Homeschooling—we all have a picture in our minds of students eager to learn gathered happily around mom or dad. Many days are that way, but let’s be honest: some days are marked by clashes and conflicts.
First of all, try not to take it personally. High school students are in a challenging part of their lives. Hormones, stress about their future, frustration with hard subjects, and the desire to be independent all contribute to the skirmishes we have with our kids. After all, we are the safe place where they can vent. Kids rarely say what’s bothering them, but instead can act obnoxious or defiant.
What’s a homeschooling parent to do? Here are some six tips I’ve learned over the years when those issues occurred with my young people. I hope they help you and your students, too!
1. Give them more control
Young people are often frustrated by being told what to do every minute of the day. They express this frustration by pushing back against what we tell them.
If it doesn’t matter in what order they do their subjects, try allowing them to do their assignments in whatever order they want. This is also a good time to teach them how to use a planner. Being responsible for managing their time is a useful skill that they will need in college and beyond.
2. Learn their love language
We all have things that motivate us and things that derail us. Learning a person’s love language is a huge help in finding ways to motivate them. There are five love languages according to Dr. Gary Chapman: words of affirmation, acts of service, receiving gifts, quality time, and physical touch.
If your student is butting heads with you, try to use their love language to help defuse the situation. For example, if you realize that your kid responds to words of affirmation, then when you are doing their most hated subject, encourage them by saying things such as, “You are really putting in a lot of effort on those equations.”
If your kid is a physical touch person, gently pat their back or give them a hug when they are getting ready to do a challenging assignment.
3. Learn their learning style
We all have ways in which we learn best. I do well with information in written form. I hate to have anything read to me because I am not an auditory learner. We all have to be able to learn in a variety of ways because college instructors and bosses are not going to change for us. But it’s helpful for you and your child to learn what your child’s learning style is.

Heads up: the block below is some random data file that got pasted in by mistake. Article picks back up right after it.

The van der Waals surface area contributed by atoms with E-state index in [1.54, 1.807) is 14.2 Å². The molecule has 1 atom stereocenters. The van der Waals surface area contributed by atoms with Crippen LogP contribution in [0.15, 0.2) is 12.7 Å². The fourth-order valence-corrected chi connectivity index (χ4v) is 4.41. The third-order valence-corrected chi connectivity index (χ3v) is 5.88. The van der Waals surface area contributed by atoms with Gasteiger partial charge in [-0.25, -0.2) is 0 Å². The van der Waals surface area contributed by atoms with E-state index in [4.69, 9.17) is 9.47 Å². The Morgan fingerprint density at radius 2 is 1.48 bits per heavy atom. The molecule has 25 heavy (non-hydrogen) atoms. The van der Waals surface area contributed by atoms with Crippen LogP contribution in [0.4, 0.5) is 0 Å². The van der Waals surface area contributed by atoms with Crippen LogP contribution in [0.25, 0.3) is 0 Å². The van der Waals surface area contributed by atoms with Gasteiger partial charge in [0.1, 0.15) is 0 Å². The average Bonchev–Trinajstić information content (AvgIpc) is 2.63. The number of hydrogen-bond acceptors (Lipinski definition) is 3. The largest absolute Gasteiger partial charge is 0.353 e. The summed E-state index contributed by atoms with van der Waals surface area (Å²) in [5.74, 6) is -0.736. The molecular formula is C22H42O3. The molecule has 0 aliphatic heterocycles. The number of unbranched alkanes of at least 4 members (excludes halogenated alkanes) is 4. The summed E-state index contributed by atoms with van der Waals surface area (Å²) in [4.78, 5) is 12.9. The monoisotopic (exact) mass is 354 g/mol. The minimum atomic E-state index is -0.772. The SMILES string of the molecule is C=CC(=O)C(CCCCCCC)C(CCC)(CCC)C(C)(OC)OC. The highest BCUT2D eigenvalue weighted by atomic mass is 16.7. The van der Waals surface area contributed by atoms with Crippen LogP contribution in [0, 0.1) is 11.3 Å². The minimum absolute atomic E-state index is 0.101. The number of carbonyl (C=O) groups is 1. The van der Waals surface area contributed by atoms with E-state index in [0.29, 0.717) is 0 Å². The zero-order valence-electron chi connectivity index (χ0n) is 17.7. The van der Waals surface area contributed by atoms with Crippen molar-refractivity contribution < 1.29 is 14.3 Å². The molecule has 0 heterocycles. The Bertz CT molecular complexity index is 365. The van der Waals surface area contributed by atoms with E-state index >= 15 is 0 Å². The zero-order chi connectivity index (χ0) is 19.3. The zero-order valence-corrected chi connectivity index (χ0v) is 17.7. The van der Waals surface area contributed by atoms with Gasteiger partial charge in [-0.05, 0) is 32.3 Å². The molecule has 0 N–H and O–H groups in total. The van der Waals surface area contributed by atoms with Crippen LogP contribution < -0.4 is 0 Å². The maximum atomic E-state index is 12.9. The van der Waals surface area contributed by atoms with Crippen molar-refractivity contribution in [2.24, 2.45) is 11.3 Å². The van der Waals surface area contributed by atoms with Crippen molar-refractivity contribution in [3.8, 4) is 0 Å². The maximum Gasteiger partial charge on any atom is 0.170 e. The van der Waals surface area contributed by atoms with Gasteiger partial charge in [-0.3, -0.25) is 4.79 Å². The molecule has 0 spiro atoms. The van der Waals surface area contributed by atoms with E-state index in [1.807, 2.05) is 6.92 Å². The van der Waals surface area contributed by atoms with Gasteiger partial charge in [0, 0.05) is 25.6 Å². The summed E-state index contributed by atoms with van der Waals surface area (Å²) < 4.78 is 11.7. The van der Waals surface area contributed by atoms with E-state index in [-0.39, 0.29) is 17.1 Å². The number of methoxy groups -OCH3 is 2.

Once you know their learning style, you can choose curriculum that meets their style. For example, if you have an auditory learner, you can choose audiobook versions of the literature selections for their English courses, or make sure you have manipulatives for a kinesthetic learner.
4. Change the curriculum
A homeschool curriculum budget is often a tight budget. I know I look at a variety of websites to get the best deal each year when I am buying my curriculum. So, when we discover that a curriculum isn’t right for our kids, it hits us right in the gut.
But to do the best we can for our students, sometimes we need to get new curriculum or modify what we are using so that it works better for our kids. If you can buy different materials, then do so and sell what you have to someone else who will love it. Modifying your current curriculum may be as easy as folding your child’s learning style into the curriculum.
5. Change the instructor
We can probably all remember that there were some teachers we could understand well and others who we had difficulties understanding. For me, Algebra I in my freshman year with Mrs. G was unintelligible. In my sophomore year, Mr. R made it all make sense.
This is the same for homeschooled students. If you are having pushback form one of your kids in only one subject, it may be that your teaching style and their learning style are different. Try having another family member, a friend, online instruction, a private tutor, or an outside class teach instead of you. It may be hard to let go of the role of instructor, but our child’s success in school is more important than our ego.
6. Address mental health challenges
My final point about dealing with personality clashes is a tough but important one. Sometimes our kids have mental health issues that are the cause of the difficulties we are experiencing with them.
They may have attention-deficit/hyperactivity disorder (ADHD), obsessive compulsive disorder (OCD), bipolar disorder, generalized anxiety disorder, social anxiety disorder, panic disorder, schizophrenia, or depression. Some of these disorders show up when our kids are young, and some don’t show up until the teen years.
If you suspect that your child may be affected with any of these issues, please seek professional help for them.
Most of the personality clashes we experience with our homeschooled kids are easy to remedy, if we take a bit of time to do our due diligence. Both we and our kids will learn a lot about how to work together to resolve problems as they arise and that is a lesson we will all use for our entire lives.
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